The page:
Let's Go Fly a Kite: Correlates of Involvement in the House Bank Scandal

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  • Let's Go Fly a Kite: Correlates of Involvement in the House Bank ScandalAuthor(s): Charles Stewart IIISource: Legislative Studies Quarterly, Vol. 19, No. 4 (Nov., 1994), pp. 521-535Published by: Comparative Legislative Research CenterStable URL: http://www.jstor.org/stable/440172 .Accessed: 14/06/2014 10:37

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  • CHARLES STEWART III Massachusetts Institute of Technology

    Let's Go Fly a Kite: Correlates of Involvement In the House Bank Scandal

    This research note examines some hypotheses about why members wrote overdrafts on the House bank, the central behavior of the House bank scandal. We use the negative binomial model, a type of event-count model, to compare the effects of vari- ables related to political power (party, seniority, and electoral security) with personal variables (age and wealth). The results are consistent both with partisan interpretations (Democrats bounced more checks, even when their lower average wealth is controlled for) and with more personalistic interpretations (younger members and members of modest means also wrote more overdrafts).

    The 1992 congressional election produced the greatest turn- over in the House since the one that immediately followed World War II. A central element of the election story was the House bank scandal, which used a broad brush to paint an unflattering picture of the institution.

    Although when viewed dispassionately the behavior that con- stituted the scandal was tame, it became a filter through which issues of democratic accountability were examined in 1992. Not surprisingly, the scandal was immediately subject to much press attention before and immediately after the election, an attention that has been mir- rored by scholars (see Groseclose and Krehbiel 1992; Jacobson and Dimock 1993).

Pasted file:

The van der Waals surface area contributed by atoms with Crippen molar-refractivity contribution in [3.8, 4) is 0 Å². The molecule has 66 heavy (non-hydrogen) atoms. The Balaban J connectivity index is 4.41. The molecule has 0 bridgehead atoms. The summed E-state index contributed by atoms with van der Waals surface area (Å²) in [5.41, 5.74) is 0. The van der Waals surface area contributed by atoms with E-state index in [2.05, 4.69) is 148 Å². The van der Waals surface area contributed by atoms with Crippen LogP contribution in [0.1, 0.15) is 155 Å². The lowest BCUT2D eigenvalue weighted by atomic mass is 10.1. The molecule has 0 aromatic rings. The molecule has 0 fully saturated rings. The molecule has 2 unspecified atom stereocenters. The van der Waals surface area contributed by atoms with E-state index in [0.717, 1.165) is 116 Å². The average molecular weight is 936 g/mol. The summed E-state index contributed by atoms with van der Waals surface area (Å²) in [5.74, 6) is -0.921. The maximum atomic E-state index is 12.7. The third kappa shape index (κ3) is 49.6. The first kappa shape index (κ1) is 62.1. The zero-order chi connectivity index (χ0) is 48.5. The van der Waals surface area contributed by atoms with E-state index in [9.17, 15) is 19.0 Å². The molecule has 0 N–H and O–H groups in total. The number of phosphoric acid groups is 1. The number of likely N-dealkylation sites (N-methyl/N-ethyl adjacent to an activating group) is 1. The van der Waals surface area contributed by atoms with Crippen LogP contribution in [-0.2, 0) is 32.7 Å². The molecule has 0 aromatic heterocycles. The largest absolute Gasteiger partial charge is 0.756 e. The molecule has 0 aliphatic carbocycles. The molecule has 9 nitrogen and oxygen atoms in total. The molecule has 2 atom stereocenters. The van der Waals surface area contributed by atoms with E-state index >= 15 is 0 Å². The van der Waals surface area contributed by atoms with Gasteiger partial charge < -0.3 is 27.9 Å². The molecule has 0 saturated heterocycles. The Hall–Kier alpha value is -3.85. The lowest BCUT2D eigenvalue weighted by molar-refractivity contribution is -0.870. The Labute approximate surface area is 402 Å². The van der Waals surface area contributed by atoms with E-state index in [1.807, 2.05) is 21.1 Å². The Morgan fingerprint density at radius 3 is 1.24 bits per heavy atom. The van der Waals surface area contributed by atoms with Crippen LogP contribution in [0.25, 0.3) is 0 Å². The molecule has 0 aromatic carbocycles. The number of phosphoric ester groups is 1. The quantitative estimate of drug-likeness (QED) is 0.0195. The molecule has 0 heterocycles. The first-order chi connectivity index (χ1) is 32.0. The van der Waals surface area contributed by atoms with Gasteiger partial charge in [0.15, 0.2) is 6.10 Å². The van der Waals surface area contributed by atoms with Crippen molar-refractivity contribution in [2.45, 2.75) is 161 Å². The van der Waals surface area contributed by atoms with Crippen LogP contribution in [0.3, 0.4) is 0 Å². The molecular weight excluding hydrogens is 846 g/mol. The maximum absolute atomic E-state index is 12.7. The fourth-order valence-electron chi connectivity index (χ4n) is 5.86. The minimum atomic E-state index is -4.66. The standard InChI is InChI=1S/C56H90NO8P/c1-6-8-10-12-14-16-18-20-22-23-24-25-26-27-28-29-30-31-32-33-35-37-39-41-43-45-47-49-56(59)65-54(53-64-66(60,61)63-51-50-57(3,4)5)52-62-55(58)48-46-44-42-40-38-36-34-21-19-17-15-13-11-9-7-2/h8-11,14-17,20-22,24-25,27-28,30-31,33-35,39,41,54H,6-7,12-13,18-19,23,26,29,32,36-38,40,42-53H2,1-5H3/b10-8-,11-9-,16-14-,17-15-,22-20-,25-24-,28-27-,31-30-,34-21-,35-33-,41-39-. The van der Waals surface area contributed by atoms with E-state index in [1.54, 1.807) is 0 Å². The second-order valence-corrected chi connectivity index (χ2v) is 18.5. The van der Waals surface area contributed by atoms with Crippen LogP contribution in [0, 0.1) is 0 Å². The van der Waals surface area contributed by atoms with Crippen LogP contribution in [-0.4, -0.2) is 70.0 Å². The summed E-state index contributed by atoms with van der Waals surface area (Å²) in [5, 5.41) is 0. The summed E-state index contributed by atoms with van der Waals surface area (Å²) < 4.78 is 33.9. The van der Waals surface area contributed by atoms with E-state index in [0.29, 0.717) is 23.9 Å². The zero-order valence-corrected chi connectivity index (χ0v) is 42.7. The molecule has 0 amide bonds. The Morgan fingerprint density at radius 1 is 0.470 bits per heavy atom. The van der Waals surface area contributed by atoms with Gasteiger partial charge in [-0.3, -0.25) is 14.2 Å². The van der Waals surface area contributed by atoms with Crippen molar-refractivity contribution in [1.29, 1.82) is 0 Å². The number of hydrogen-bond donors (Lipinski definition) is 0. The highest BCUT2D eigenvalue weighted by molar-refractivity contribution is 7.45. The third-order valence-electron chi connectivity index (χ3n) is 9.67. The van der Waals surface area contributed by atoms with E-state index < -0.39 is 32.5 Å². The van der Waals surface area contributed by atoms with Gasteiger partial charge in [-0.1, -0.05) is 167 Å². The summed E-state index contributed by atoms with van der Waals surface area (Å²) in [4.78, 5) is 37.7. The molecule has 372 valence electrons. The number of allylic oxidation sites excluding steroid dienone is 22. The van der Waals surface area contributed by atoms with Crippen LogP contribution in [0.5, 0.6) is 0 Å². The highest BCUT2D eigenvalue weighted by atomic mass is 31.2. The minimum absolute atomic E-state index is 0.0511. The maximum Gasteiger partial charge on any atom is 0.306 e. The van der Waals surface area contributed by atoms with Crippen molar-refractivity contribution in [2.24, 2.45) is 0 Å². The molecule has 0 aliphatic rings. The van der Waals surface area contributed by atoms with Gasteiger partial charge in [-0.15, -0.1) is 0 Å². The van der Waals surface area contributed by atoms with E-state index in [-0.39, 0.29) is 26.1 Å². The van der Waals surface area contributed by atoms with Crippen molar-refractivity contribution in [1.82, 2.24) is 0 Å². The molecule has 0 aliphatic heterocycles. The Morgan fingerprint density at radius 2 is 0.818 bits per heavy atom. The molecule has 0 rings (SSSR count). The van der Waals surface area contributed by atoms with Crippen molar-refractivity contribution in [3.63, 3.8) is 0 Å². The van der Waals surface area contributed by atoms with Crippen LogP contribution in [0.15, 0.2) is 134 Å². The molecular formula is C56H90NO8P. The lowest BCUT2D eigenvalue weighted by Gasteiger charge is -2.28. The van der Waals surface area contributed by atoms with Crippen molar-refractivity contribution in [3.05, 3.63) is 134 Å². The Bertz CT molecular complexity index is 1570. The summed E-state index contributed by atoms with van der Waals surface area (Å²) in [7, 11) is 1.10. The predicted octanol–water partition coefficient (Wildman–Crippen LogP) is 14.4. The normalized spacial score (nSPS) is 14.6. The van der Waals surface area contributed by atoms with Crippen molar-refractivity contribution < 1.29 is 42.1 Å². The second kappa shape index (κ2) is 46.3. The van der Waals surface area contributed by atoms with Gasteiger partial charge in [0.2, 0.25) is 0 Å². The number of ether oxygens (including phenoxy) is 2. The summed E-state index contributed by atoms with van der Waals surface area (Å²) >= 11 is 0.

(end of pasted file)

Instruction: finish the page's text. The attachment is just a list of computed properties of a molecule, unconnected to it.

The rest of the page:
The scandal was viewed by many-partisans, scholars, and pundits alike-as an object lesson about power and corruption. Specif- ically, the fact that Democrats tended to bounce' more checks than Republicans (Table 1) was used to illustrate the possibility that long- time control of a legislature by one political party could tempt mem- bers of that party to use a public institution for private gain. This note explores the empirical foundation of this inference more dispassion- ately than did the partisans, who understandably were more interested in political gain than in careful social science analysis.

    LEGISLATIVE STUDIES QUARTERLY, XIX, 4, November 1994 521

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  • Charles Stewart III

    TABLE 1 Overdrafts in the House of Representatives Bank,

    1 July 1988 to 3 October 1991 (in percentages of members)

    Number of Overdrafts All Members Democrats Republicans

    0 36.1 31.6 43.0 1-10 32.7 33.0 32.0 11-50 13.5 12.5 15.0 51-100 6.8 9.1 3.5 101-200 4.8 6.1 3.0 201-300 1.2 1.3 1.0 301-400 1.2 1.3 1.0 401-500 0.8 1.0 0.5 501-1000 2.8 4.0 1.0 Number of Cases 498 297 200

    Note: The data include all members who served during the period. Bernard Sanders, an independent, had five overdrafts. Source: Congressional Quarterly Weekly Report, 18 April 1992, 1006-7.

    Although Democrats were more likely to be implicated in the scandal than Republicans, the zero-order relationship between partisanship and scandal involvement may be spurious. Democrats may have bounced more checks than Republicans not because of their partisanship, per se, but because of the differences in individual char- acteristics associated with representatives of the two parties. For instance, if members of substantial means were less likely to write overdrafts and if Republicans were on average wealthier than Demo- crats, then the observed difference in the partisan tendency to write overdrafts could really be due to these differences in the average Dem- ocratic and Republican members, not in how the bank treated the par- ties themselves.

    This note shows that there is room for both group-level and individual-level explanations of involvement in the scandal. Senior members with fewer financial resources kited more checks than junior or wealthy members. Still, even with these measurable, individual- level characteristics controlled for in the equation, Democrats wrote more overdrafts than Republicans. These findings have implications for how House members were held accountable for their involvement in the scandal, which is the focus of the concluding discussion.